Benefits and Issues
Despite New Jersey being the only state to have formal laws regulating this service, domestic couriers are operating in multiple states across the country. “In New Hampshire, it came out as a review of our laws and that there is nothing that prevents it. New Hampshire is a very pro-business state. There is nothing we can do to prevent it, and we don’t stand in the way of it too vehemently,” McIntyre said.
With these services already operating, it is essential to understand the benefits and issues that could arise in the future. One concern is the threat of potential brand erosion, particularly regarding the protection of consumer data and funds. If any loss of data or money occurred, this could hurt the lottery in the public eye due to a reduction of trust for both the courier and the lottery. “As is the case with any online transaction, personal and financial information (data that is not captured in traditional lottery ticket sale) must be protected, and it is imperative that transactions conducted using any third-party services are held to the highest level of integrity and security standards,” DC Lottery Executive Director Beth Bresnahan stated.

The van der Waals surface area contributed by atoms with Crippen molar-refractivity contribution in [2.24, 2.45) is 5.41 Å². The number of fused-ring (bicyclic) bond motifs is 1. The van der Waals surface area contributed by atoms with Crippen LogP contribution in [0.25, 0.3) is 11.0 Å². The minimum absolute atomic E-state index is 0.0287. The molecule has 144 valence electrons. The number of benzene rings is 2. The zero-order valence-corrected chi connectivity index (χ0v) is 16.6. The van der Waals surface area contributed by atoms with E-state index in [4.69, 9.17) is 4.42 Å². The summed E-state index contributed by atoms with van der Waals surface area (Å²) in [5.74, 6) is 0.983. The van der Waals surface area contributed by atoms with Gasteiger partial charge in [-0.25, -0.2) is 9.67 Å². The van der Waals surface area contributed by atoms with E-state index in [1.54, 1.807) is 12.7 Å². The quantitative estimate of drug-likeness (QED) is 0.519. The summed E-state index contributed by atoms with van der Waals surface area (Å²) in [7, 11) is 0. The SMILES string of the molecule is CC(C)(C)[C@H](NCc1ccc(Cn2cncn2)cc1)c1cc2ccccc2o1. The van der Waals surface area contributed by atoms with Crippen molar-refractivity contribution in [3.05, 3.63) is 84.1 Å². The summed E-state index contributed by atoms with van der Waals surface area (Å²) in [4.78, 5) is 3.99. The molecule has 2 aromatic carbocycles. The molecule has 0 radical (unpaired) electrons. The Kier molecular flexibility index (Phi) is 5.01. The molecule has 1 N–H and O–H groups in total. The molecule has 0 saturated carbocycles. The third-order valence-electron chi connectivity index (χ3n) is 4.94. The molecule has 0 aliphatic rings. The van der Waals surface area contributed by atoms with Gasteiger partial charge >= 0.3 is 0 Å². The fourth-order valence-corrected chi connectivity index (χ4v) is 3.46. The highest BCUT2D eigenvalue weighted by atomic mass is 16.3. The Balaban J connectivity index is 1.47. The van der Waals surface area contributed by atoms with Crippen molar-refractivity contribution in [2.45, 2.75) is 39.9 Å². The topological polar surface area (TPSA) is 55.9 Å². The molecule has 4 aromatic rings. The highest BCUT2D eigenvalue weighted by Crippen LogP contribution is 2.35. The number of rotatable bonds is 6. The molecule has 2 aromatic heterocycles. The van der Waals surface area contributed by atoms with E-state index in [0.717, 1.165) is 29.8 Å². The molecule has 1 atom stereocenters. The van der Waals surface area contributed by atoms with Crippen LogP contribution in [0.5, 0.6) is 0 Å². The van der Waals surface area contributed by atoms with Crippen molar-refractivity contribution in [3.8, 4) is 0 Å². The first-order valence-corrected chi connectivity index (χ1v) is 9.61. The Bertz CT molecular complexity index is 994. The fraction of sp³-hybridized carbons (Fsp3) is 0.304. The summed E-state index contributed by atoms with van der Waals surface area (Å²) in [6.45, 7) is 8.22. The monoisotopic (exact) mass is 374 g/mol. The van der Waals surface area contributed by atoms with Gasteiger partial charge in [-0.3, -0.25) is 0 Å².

The potential issue could be melded into a benefit. Data leaks due to hacking are more prevalent than ever. Offloading that responsibility to a third party service could be a bonus.
“The fact that we don’t know precisely who buys most of our stuff is more and more distinctive of the lottery industry. The private sector regards customer data as a big asset that can be used to personalize service and build loyalty. When data is stolen, it becomes clear that having custody of personal information is also a liability. Governments are very sensitive to liability, and may direct lotteries to keep only the data absolutely required for reporting,” Dr. Stephen Wade, Principal, Lottery Management Consulting, LLC said. “In this situation, it would serve a lottery well to let someone else acquire and work the data to get the insights, and leave the sensitive personal information management to someone else.”
The biggest immediate benefit of the service is clear. For lotteries that do not have an internet solution for any myriad of reasons, they now have a turnkey solution. After all, lottery games are impulse purchases, and the internet will help capture more sales, especially during big jackpot rollups. The added element to reach an entirely new demographic is also a big incentive. Lotteries know there are nonplayers/infrequent players who simply don’t play because it isn’t easy enough.
“We live in an age of extreme convenience in which with a few simple clicks just about anything can be purchased and delivered to our doorsteps. As such, selling online presents tremendous growth opportunity for most U.S. lotteries. For those jurisdictions that cannot directly offer online lottery sales, courier services can provide a means to potentially reach new players and capture new revenue,” Bresnahan said.
However, other directors were not convinced that the courier services would ultimately drive sales significantly. One suggested that the lottery and retailers are already marketing to the same people that the courier services would be.